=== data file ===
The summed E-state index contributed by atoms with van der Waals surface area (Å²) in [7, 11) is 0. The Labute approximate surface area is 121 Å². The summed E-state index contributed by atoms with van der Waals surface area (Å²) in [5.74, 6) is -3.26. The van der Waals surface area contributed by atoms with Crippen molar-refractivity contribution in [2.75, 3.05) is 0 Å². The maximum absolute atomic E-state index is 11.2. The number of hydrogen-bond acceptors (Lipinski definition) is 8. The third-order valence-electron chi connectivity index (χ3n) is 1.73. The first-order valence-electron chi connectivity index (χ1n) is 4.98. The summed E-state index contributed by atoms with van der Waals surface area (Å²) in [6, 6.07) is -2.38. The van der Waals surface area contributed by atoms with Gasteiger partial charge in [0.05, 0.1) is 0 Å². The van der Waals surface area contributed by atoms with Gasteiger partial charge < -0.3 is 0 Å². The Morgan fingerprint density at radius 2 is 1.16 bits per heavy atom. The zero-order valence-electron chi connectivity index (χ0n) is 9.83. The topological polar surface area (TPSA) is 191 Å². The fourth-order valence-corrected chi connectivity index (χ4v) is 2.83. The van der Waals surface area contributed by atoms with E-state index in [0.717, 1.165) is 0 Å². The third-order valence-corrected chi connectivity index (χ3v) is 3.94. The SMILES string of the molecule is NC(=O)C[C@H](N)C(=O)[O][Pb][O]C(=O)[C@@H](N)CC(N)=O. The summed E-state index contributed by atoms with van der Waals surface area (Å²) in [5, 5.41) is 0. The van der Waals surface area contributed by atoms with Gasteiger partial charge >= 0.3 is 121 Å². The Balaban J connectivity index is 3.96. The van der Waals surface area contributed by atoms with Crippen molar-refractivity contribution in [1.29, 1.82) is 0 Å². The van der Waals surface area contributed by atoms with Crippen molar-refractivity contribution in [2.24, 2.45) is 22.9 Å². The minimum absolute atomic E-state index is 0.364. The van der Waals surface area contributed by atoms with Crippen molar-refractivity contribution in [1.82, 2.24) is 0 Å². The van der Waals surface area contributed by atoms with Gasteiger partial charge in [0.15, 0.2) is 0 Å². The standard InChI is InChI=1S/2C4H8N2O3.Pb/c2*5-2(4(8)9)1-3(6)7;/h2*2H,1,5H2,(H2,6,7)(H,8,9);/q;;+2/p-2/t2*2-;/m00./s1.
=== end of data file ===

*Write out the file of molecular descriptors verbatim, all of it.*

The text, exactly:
The summed E-state index contributed by atoms with van der Waals surface area (Å²) in [7, 11) is 0. The Labute approximate surface area is 121 Å². The summed E-state index contributed by atoms with van der Waals surface area (Å²) in [5.74, 6) is -3.26. The van der Waals surface area contributed by atoms with Crippen molar-refractivity contribution in [2.75, 3.05) is 0 Å². The maximum absolute atomic E-state index is 11.2. The number of hydrogen-bond acceptors (Lipinski definition) is 8. The third-order valence-electron chi connectivity index (χ3n) is 1.73. The first-order valence-electron chi connectivity index (χ1n) is 4.98. The summed E-state index contributed by atoms with van der Waals surface area (Å²) in [6, 6.07) is -2.38. The van der Waals surface area contributed by atoms with Gasteiger partial charge in [0.05, 0.1) is 0 Å². The van der Waals surface area contributed by atoms with Gasteiger partial charge < -0.3 is 0 Å². The Morgan fingerprint density at radius 2 is 1.16 bits per heavy atom. The zero-order valence-electron chi connectivity index (χ0n) is 9.83. The topological polar surface area (TPSA) is 191 Å². The fourth-order valence-corrected chi connectivity index (χ4v) is 2.83. The van der Waals surface area contributed by atoms with E-state index in [0.717, 1.165) is 0 Å². The third-order valence-corrected chi connectivity index (χ3v) is 3.94. The SMILES string of the molecule is NC(=O)C[C@H](N)C(=O)[O][Pb][O]C(=O)[C@@H](N)CC(N)=O. The summed E-state index contributed by atoms with van der Waals surface area (Å²) in [5, 5.41) is 0. The van der Waals surface area contributed by atoms with Gasteiger partial charge >= 0.3 is 121 Å². The Balaban J connectivity index is 3.96. The van der Waals surface area contributed by atoms with Crippen molar-refractivity contribution in [1.29, 1.82) is 0 Å². The van der Waals surface area contributed by atoms with Crippen molar-refractivity contribution in [2.24, 2.45) is 22.9 Å². The minimum absolute atomic E-state index is 0.364. The van der Waals surface area contributed by atoms with Crippen molar-refractivity contribution in [1.82, 2.24) is 0 Å². The van der Waals surface area contributed by atoms with Gasteiger partial charge in [0.15, 0.2) is 0 Å². The standard InChI is InChI=1S/2C4H8N2O3.Pb/c2*5-2(4(8)9)1-3(6)7;/h2*2H,1,5H2,(H2,6,7)(H,8,9);/q;;+2/p-2/t2*2-;/m00./s1.